The Lagos State Police Command has alerted the residents of the state of a plot by the Indigenous People of Biafra (IPOB) to attack soft targets in the state.
The Commissioner of Police in the state, Hakeem Odumosu, disclosed this in Lagos on Monday while delivering a paper on ‘Appraisal of Security Situation in Lagos State’, at a security meeting.
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The CP said the threat by the IPOB had been put on the radar of the command’s intelligence gathering and other security services in the state.
24 Yoruba separatist groups identified
Odumosu also revealed that the command had equally taken note of threats by agitators of Oodua Republic and other Yoruba separatist groups.
He said 24 of these groups had been identified and were being closely monitored, assuring that strategies were being put in place to neutralize their activities.
He, therefore, asked all and sundry to be vigilant at all times and report any suspicious person or movement to security agencies.
“Let us adopt the slogan of ‘when you see something, say something’,” he said.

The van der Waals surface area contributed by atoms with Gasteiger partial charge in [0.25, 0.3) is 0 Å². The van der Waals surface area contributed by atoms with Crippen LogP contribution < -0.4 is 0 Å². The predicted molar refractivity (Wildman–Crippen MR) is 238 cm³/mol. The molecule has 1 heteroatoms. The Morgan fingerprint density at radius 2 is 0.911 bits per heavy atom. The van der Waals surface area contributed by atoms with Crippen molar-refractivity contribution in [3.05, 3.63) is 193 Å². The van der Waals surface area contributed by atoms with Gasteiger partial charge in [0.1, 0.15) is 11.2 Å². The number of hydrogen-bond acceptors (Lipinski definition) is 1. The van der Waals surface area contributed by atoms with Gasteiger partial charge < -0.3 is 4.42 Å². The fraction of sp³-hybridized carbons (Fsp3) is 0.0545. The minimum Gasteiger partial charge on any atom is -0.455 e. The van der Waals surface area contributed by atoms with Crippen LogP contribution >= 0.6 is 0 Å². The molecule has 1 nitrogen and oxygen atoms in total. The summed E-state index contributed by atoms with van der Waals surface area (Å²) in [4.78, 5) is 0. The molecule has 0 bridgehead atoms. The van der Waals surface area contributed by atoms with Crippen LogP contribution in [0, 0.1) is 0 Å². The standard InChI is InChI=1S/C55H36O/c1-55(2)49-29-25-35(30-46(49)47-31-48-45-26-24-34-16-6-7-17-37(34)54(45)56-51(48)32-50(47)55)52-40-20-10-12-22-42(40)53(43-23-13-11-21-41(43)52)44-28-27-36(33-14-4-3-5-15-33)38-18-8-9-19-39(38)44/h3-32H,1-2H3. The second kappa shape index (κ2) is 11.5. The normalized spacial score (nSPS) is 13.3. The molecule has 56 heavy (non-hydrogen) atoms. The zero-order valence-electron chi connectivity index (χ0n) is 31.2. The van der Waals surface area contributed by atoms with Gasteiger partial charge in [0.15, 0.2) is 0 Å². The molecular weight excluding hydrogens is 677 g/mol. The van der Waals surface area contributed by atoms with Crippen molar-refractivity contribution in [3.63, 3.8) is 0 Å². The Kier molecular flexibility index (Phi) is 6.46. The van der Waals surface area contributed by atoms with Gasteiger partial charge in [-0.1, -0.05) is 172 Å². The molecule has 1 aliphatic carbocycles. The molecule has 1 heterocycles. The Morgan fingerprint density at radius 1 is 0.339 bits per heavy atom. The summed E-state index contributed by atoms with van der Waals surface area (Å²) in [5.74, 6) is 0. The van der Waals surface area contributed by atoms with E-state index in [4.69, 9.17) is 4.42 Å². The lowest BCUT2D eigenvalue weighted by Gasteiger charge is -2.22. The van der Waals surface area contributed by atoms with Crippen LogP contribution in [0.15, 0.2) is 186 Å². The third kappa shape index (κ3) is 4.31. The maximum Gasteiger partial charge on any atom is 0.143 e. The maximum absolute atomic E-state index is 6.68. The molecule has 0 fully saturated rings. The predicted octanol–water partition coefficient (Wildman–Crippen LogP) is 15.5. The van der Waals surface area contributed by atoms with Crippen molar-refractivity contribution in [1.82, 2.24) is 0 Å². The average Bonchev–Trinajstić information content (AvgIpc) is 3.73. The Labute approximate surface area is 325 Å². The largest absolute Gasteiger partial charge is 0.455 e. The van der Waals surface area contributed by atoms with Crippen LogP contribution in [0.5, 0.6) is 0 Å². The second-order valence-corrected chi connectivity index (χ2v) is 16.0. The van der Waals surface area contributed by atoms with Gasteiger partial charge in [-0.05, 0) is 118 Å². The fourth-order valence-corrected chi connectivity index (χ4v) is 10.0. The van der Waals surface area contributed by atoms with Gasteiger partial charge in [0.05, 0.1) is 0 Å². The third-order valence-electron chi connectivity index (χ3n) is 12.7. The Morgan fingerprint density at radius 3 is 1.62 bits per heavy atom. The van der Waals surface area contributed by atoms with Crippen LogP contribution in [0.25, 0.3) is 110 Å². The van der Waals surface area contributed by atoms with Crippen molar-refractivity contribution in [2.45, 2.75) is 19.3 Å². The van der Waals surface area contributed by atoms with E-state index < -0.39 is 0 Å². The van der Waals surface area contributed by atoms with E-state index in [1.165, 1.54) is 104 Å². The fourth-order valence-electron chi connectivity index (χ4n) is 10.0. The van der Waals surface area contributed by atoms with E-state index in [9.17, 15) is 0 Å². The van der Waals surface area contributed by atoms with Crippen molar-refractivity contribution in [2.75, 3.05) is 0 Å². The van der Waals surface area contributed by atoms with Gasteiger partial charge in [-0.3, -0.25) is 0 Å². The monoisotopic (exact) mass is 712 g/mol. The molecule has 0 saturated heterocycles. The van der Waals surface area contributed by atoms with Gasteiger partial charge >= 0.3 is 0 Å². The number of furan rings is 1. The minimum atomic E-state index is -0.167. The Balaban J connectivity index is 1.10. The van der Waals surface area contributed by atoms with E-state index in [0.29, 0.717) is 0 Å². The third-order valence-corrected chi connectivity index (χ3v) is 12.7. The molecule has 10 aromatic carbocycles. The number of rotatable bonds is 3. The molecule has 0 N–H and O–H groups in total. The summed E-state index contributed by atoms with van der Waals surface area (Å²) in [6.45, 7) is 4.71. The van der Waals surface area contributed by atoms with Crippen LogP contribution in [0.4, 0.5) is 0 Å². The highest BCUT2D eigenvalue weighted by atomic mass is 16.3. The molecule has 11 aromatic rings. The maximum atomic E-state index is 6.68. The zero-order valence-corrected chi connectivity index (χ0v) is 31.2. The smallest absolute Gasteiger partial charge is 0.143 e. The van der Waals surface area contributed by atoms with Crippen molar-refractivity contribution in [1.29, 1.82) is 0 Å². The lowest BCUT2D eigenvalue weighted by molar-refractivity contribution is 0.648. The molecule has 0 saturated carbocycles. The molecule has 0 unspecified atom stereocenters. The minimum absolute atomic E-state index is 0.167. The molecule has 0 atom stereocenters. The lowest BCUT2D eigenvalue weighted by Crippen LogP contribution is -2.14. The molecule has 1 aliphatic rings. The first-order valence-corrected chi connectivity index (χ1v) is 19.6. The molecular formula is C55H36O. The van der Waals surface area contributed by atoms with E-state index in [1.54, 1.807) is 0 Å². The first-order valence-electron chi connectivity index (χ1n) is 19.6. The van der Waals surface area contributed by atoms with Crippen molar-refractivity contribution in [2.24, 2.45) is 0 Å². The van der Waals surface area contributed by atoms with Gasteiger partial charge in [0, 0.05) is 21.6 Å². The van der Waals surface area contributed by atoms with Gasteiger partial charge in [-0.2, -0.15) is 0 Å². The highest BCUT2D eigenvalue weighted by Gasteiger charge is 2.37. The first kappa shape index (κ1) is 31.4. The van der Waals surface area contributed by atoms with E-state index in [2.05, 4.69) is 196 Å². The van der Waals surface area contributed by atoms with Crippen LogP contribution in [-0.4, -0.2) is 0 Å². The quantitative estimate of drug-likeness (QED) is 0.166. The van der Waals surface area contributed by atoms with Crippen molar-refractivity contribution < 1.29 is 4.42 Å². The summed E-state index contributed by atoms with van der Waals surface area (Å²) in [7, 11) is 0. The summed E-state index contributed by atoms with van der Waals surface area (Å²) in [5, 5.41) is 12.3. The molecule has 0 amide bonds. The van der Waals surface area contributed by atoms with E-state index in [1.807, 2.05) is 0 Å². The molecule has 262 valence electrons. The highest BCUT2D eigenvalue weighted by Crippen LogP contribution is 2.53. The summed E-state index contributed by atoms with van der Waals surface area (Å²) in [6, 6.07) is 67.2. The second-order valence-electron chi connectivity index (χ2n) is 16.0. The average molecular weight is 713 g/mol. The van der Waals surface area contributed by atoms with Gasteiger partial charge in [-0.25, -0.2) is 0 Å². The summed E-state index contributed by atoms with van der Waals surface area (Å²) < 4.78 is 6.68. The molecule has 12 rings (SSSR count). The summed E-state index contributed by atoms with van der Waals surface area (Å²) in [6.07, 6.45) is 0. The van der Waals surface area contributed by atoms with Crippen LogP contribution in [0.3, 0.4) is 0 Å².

Bemoans use of motorcycle
The CP said another major security challenge being faced by the command was the use of motorcycle as a means of transportation in the state.
He said: “The government’s good intention of providing additional means of land transportation and creating jobs for the teeming unemployed youths, has been negated by the atrocities being perpetrated by the okada operators in the state.
“This includes the use of okada as a veritable tool to commit crime and get away with it by hoodlums; disrespect to traffic rules and regulations; the okada operators becoming nuisance and reckless on our roads, resulting into avoidable accidents with attendant consequences on human life”.
The event was attended by Governor Babajide Sanwo-Olu, security chiefs and members of the public.
Discussants at the meeting said shanties, uncompleted and abandoned buildings, undeveloped plots of land and hotels had become homes to hoodlums, cultists, armed robbers and other criminals; while abandoned vehicles were used to store arms and ammunition.
It was agreed that the state government take over uncompleted buildings immediately and take control of abandoned vehicles in all parts of the state.